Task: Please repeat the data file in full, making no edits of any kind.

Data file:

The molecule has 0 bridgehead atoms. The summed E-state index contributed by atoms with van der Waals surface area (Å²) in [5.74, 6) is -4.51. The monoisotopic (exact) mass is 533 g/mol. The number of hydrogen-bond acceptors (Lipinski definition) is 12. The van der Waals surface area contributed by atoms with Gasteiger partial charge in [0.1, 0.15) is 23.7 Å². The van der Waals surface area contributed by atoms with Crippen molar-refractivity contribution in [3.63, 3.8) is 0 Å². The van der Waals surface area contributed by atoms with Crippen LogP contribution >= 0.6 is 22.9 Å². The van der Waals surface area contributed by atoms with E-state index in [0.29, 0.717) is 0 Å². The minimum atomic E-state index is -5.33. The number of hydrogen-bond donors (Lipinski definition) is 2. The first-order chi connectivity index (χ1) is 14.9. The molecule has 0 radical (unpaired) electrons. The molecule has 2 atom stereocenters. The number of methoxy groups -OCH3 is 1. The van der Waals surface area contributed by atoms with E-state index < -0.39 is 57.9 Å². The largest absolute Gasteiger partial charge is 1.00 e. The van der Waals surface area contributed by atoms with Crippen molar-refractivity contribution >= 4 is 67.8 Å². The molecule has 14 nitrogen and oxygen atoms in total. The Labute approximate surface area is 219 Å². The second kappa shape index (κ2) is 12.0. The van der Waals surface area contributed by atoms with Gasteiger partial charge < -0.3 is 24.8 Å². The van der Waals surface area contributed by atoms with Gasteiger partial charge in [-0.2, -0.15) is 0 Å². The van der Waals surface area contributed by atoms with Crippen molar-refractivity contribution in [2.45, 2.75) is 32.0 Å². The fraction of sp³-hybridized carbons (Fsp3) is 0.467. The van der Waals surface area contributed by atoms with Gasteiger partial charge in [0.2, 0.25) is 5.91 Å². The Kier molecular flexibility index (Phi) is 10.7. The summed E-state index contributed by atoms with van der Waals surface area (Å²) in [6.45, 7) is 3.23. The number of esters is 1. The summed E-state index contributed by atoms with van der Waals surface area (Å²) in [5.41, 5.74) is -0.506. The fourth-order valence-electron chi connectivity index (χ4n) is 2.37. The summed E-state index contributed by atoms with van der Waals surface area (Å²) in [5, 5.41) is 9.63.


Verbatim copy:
The molecule has 0 bridgehead atoms. The summed E-state index contributed by atoms with van der Waals surface area (Å²) in [5.74, 6) is -4.51. The monoisotopic (exact) mass is 533 g/mol. The number of hydrogen-bond acceptors (Lipinski definition) is 12. The van der Waals surface area contributed by atoms with Gasteiger partial charge in [0.1, 0.15) is 23.7 Å². The van der Waals surface area contributed by atoms with Crippen molar-refractivity contribution in [3.63, 3.8) is 0 Å². The van der Waals surface area contributed by atoms with Crippen LogP contribution >= 0.6 is 22.9 Å². The van der Waals surface area contributed by atoms with E-state index in [0.29, 0.717) is 0 Å². The minimum atomic E-state index is -5.33. The number of hydrogen-bond donors (Lipinski definition) is 2. The first-order chi connectivity index (χ1) is 14.9. The molecule has 0 radical (unpaired) electrons. The molecule has 2 atom stereocenters. The number of methoxy groups -OCH3 is 1. The van der Waals surface area contributed by atoms with E-state index < -0.39 is 57.9 Å². The largest absolute Gasteiger partial charge is 1.00 e. The van der Waals surface area contributed by atoms with Crippen molar-refractivity contribution >= 4 is 67.8 Å². The molecule has 14 nitrogen and oxygen atoms in total. The Labute approximate surface area is 219 Å². The second kappa shape index (κ2) is 12.0. The van der Waals surface area contributed by atoms with Gasteiger partial charge < -0.3 is 24.8 Å². The van der Waals surface area contributed by atoms with Gasteiger partial charge in [-0.2, -0.15) is 0 Å². The van der Waals surface area contributed by atoms with Crippen molar-refractivity contribution in [2.45, 2.75) is 32.0 Å². The fraction of sp³-hybridized carbons (Fsp3) is 0.467. The van der Waals surface area contributed by atoms with Gasteiger partial charge in [0.2, 0.25) is 5.91 Å². The Kier molecular flexibility index (Phi) is 10.7. The summed E-state index contributed by atoms with van der Waals surface area (Å²) in [6.45, 7) is 3.23. The number of esters is 1. The summed E-state index contributed by atoms with van der Waals surface area (Å²) in [5.41, 5.74) is -0.506. The fourth-order valence-electron chi connectivity index (χ4n) is 2.37. The summed E-state index contributed by atoms with van der Waals surface area (Å²) in [5, 5.41) is 9.63.